The party then crossed the Sia la (5700 m) and concluded its exploration work by descending the whole of the Kaberi glacier.

The Filippo De Filippi Expedition

The fine volume on the Duke of the Abruzzi's expedition that appeared in 1912 was written by Filippo De Filippi. The bibliographical researches Squired for the preparation of this extensive and detailed account rendered II obvious that there were many geographical problems still unsolved. He, therefore, decided to organise an expedition of his own.

De Filippi was a doctor and a biologist. As a climber, he had been with the duke on Mt. St. Elias as well as in the Karakoram, and was an excellent organiser.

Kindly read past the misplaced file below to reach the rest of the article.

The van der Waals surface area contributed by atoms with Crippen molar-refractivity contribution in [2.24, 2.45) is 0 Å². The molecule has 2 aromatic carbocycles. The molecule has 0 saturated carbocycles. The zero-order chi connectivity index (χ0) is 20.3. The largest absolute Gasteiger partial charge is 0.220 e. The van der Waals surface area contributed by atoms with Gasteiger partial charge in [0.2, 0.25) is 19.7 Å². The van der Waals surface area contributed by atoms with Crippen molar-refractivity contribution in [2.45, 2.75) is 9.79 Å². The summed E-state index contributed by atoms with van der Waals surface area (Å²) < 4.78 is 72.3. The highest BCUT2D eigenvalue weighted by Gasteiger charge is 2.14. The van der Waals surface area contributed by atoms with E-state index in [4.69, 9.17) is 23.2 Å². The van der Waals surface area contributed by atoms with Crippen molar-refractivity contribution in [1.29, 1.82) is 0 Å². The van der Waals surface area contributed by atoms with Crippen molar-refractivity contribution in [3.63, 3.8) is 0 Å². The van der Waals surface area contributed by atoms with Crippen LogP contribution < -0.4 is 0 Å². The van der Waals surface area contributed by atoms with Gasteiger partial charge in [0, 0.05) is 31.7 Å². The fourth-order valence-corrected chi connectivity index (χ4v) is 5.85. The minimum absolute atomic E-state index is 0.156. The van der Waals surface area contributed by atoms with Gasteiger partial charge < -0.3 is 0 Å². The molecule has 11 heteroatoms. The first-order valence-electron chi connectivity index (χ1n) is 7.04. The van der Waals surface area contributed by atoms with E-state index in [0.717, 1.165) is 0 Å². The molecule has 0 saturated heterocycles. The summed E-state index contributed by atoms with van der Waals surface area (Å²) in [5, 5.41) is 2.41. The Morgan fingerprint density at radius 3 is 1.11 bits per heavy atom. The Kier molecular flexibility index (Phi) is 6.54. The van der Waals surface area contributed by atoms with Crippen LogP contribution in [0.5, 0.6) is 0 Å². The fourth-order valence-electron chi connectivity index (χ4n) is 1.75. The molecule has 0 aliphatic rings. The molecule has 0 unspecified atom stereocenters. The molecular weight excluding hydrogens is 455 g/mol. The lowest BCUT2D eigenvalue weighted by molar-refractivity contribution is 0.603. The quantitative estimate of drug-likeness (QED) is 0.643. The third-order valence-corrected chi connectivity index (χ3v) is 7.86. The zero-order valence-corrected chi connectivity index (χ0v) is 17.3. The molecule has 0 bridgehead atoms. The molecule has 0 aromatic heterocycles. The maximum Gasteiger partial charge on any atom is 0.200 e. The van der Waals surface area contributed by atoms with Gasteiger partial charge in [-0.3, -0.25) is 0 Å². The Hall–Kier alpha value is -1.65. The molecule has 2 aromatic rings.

Organisation of the expedition was completed during 1913 and by September its members were in Srinagar, where they met Mario Piacenza, Borelli, Calciati, Savoye and Gaspard on their return from the first Italian conquest of a 7000 m peak; Kun (7096 m) in Kashmir.

By the beginning of June, the base camp had been established at 5362 m on the Depsang plateau. From here, small caravans spread out in different directions. Dainelli and Martelli made a long journey to the east on the Tibetan tableland, while the surveyors with Wood and Spranger explored a valley running north-west from the Karakoram pass, reaching the Yarkand river and following it to its source.

One of the tasks of the expedition was the exact identification and exploration of the Rimo glacier and the uncertain stretch of watershed between it and the Karakoram pass.